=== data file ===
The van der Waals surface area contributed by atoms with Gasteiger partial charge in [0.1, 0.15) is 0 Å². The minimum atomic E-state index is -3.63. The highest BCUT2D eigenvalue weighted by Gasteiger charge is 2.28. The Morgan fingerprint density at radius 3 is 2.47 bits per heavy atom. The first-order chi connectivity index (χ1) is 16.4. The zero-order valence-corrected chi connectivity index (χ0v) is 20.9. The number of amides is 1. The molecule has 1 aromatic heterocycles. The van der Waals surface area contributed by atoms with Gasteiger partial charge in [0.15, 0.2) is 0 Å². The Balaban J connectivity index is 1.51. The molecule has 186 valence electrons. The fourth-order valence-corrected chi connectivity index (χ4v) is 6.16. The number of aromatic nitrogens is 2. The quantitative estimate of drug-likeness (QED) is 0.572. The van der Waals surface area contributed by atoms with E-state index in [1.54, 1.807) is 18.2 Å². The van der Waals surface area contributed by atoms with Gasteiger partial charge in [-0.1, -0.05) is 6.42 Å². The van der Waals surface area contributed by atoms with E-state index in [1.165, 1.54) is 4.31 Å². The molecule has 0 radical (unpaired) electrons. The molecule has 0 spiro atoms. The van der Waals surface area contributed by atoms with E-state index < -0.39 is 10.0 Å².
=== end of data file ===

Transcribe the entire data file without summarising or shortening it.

The van der Waals surface area contributed by atoms with Gasteiger partial charge in [0.1, 0.15) is 0 Å². The minimum atomic E-state index is -3.63. The highest BCUT2D eigenvalue weighted by Gasteiger charge is 2.28. The Morgan fingerprint density at radius 3 is 2.47 bits per heavy atom. The first-order chi connectivity index (χ1) is 16.4. The zero-order valence-corrected chi connectivity index (χ0v) is 20.9. The number of amides is 1. The molecule has 1 aromatic heterocycles. The van der Waals surface area contributed by atoms with Gasteiger partial charge in [0.15, 0.2) is 0 Å². The Balaban J connectivity index is 1.51. The molecule has 186 valence electrons. The fourth-order valence-corrected chi connectivity index (χ4v) is 6.16. The number of aromatic nitrogens is 2. The quantitative estimate of drug-likeness (QED) is 0.572. The van der Waals surface area contributed by atoms with E-state index in [1.54, 1.807) is 18.2 Å². The van der Waals surface area contributed by atoms with Gasteiger partial charge in [-0.1, -0.05) is 6.42 Å². The van der Waals surface area contributed by atoms with E-state index in [1.165, 1.54) is 4.31 Å². The molecule has 0 radical (unpaired) electrons. The molecule has 0 spiro atoms. The van der Waals surface area contributed by atoms with E-state index < -0.39 is 10.0 Å².